October 16, 2023, HOUSTON, TX – Congressional Candidate Amanda Edwards has raised over $1 million in less than 4 months, a substantial sum that helps bolster the frontrunner status of the former At-Large Houston City Council Member in her bid for U.S. Congress. Edwards raised over $433,000 in Q3 of 2023. This strong Q3 report expands on a successful Q2 where Edwards announced just 11 days after declaring her candidacy that she had raised over $600,000. With over $829,000 in cash-on-hand at the end of the September 30th financial reporting period, Edwards proves again that she is the clear frontrunner in the race. “I am beyond grateful for the strong outpouring of support that will help me to win this race and serve the incredible people of the 18th Congressional District,” said Edwards. “We are at a critical juncture in our nation’s trajectory, and we need to send servant leaders to Congress who can deliver the results the community deserves. The strong support from our supporters will help us to cultivate an 18th Congressional District where everyone in it can thrive.” Edwards said. “Amanda understands the challenges that the hard-working folks of the 18th Congressional District face because she has never lost sight of who she is or where she comes from; she was born and raised right here in the 18th Congressional District of Houston,” said Kathryn McNiel, spokesperson for Edwards’ campaign. Edwards has been endorsed by Higher Heights PAC, Collective PAC, Krimson PAC, and the Brady PAC. She has also been supported by Beto O’Rourke, among many others. About Amanda: Amanda is a native Houstonian, attorney and former At-Large Houston City Council Member. Amanda is a graduate of Eisenhower High School in Aldine ISD. Edwards earned a B.A. from Emory University and a J.D. from Harvard Law School. Edwards practiced law at Vinson & Elkins LLP and Bracewell LLP before entering public service. Edwards is a life-long member of St. Monica Catholic Church in Acres Homes. For more information, please visit www.edwardsforhouston.com

As September 13th rolls around, we extend our warmest birthday wishes to the creative powerhouse, Tyler Perry, a man whose indomitable spirit and groundbreaking work have left an indelible mark on the world of entertainment. With his multifaceted talents as an actor, playwright, screenwriter, producer, and director, Tyler Perry has not only entertained but also inspired audiences worldwide, particularly within the African-American community, where his influence and role have been nothing short of powerful. Born in New Orleans, Louisiana, in 1969, Tyler Perry’s journey to stardom was a path riddled with adversity. Raised in a turbulent household, he found refuge in writing, using it as a therapeutic outlet. This period of introspection gave rise to one of his most iconic creations, Madea, a vivacious, no-nonsense grandmother who would later become a beloved figure in Perry’s works, offering a unique blend of humor and profound life lessons. Despite facing numerous challenges, including rejection and financial struggles, Perry’s determination and unwavering belief in his abilities propelled him forward. In 1992, he staged his first play, “I Know I’ve Been Changed,” which, although met with limited success, was a pivotal moment in his career. Unfazed by initial setbacks, Perry continued to hone his craft, and by 1998, he had successfully produced a string of stage plays that showcased his storytelling prowess.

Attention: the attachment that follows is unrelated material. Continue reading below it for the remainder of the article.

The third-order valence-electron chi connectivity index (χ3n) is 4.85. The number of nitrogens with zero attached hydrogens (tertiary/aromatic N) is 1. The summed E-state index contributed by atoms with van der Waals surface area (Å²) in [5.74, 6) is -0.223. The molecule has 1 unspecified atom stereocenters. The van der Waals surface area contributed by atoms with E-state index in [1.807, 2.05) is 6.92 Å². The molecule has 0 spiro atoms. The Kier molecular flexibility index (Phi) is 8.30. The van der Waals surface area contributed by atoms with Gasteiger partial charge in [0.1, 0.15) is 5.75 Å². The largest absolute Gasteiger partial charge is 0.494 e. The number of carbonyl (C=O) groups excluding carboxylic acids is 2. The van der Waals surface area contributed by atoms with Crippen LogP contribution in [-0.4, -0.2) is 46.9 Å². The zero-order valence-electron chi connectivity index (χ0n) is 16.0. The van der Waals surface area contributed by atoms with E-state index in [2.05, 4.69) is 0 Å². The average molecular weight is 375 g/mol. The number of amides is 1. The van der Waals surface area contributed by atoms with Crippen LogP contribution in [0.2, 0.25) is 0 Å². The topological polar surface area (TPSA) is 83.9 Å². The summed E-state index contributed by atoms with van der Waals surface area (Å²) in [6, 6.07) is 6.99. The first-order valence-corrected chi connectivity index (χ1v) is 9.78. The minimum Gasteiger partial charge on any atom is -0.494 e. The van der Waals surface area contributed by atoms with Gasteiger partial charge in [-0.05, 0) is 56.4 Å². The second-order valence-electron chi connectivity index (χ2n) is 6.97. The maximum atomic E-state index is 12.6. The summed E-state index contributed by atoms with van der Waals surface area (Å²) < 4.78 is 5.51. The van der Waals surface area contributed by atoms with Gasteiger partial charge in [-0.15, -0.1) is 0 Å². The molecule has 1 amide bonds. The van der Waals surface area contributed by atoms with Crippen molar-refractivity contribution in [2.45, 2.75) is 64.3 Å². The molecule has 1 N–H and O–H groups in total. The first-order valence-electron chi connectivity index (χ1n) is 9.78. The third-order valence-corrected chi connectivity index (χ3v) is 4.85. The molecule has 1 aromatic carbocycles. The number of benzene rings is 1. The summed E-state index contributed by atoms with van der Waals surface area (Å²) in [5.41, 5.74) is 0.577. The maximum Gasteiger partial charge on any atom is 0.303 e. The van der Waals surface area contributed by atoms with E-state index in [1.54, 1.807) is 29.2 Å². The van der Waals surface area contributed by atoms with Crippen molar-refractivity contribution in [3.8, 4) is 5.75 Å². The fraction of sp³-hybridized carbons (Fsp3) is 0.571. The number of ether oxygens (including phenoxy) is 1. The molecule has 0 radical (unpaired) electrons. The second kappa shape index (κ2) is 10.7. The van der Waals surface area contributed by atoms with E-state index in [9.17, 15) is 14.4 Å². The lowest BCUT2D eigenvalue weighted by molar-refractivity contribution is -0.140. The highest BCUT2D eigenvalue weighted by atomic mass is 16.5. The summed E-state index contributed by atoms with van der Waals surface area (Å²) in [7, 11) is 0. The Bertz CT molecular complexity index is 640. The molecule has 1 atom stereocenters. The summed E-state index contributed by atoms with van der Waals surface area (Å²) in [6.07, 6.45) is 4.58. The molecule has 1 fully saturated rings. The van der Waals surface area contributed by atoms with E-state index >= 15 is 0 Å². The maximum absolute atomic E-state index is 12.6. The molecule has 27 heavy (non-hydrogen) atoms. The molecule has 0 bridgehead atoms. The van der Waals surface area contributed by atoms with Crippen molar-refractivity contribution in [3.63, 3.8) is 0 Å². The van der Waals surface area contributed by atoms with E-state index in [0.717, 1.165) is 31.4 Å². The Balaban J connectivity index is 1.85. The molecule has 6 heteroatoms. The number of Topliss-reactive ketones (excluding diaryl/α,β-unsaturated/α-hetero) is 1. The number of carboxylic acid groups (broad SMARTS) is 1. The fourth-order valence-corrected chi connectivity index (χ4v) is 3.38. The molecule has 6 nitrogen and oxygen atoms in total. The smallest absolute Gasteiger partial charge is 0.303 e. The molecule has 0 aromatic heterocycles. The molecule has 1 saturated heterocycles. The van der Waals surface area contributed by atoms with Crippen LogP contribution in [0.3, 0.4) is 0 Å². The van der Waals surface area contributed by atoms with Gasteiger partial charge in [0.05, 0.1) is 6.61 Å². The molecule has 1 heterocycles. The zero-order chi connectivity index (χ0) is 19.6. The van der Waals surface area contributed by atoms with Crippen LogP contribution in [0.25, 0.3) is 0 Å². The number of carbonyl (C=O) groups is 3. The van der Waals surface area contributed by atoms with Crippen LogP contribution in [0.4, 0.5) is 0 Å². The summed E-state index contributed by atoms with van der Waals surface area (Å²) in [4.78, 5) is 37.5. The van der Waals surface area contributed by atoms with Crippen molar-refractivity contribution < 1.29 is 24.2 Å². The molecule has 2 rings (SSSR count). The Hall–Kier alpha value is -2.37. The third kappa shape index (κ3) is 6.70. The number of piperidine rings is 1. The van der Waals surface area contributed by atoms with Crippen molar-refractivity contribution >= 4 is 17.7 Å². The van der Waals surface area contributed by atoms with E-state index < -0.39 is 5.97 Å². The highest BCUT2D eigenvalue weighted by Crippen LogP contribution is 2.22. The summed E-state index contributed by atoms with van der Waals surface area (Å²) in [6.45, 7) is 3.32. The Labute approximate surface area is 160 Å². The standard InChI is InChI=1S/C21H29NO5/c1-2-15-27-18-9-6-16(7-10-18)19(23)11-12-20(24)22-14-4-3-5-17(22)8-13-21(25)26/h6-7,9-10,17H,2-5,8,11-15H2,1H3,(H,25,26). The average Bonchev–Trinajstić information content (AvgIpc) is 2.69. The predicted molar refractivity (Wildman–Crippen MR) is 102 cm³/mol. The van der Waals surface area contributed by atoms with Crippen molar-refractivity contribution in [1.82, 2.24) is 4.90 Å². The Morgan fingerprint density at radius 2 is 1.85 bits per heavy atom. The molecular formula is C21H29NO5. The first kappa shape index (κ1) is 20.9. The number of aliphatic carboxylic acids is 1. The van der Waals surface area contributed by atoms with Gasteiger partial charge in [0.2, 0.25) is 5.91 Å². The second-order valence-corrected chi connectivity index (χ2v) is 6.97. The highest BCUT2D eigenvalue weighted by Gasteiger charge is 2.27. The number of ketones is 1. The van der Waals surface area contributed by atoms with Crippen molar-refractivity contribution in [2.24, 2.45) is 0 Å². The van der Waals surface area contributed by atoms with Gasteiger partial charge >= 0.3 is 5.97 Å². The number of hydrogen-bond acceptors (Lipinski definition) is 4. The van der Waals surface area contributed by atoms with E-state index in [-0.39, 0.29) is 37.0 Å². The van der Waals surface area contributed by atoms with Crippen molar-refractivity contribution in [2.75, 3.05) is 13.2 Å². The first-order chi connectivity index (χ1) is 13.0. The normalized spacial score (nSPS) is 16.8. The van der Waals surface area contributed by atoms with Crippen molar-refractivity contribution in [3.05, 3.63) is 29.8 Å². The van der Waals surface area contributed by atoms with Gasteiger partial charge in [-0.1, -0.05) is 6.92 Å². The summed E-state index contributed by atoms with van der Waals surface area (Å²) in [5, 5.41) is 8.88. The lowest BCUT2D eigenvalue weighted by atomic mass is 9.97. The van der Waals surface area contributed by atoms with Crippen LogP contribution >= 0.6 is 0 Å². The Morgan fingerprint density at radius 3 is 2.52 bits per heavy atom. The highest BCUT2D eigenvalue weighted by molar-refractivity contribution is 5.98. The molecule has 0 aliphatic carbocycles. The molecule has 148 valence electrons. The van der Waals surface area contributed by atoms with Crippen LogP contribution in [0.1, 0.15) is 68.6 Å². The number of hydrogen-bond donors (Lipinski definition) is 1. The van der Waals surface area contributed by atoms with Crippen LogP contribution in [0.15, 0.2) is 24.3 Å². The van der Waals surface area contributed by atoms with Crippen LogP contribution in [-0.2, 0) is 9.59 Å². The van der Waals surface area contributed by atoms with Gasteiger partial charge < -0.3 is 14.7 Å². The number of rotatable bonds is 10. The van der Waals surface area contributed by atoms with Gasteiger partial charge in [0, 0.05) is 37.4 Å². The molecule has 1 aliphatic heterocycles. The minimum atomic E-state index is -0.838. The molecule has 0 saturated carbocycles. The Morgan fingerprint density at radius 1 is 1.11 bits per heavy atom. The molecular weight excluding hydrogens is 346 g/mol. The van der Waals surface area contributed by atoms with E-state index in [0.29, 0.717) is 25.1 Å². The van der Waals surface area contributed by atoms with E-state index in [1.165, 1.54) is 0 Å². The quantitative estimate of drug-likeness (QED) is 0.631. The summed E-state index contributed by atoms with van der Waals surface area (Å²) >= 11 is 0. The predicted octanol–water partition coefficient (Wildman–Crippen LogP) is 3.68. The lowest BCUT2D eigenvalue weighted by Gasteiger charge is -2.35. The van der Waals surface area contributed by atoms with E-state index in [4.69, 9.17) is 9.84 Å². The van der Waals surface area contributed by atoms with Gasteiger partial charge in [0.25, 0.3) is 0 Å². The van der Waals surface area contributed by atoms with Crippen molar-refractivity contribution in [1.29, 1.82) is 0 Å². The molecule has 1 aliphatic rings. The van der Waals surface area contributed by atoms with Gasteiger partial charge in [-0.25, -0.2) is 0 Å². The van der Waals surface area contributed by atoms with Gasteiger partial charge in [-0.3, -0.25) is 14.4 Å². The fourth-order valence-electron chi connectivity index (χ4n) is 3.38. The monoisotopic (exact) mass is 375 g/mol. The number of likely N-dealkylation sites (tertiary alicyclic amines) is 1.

Calling all teenage student-athletes! If you have dreams of playing college soccer and wish to represent an HBCU, the HBCU ID Camp is your golden opportunity. From 8 am to 5 pm on November 11-12, Houston Sports Park will transform into a hub for aspiring male and female soccer players. Coaches from HBCUs across the nation will be present to evaluate, scout, and offer valuable feedback. Moreover, they might even spot the next soccer prodigy to join their collegiate soccer programs. This camp is not just about honing your soccer skills but also a chance to connect with the HBCU soccer community. You’ll learn the ins and outs of what it takes to excel on the field and in the classroom, which is crucial for a college athlete. The HBCU ID Camp is an excellent platform to network with coaches, learn from experienced athletes, and take the first steps toward your college soccer journey. To secure your spot at this incredible event, don’t forget to register [here](insert registration link). Space is limited to 120 participants, so make sure to reserve your place before it’s too late. It’s time to turn your dreams of playing college soccer into a reality.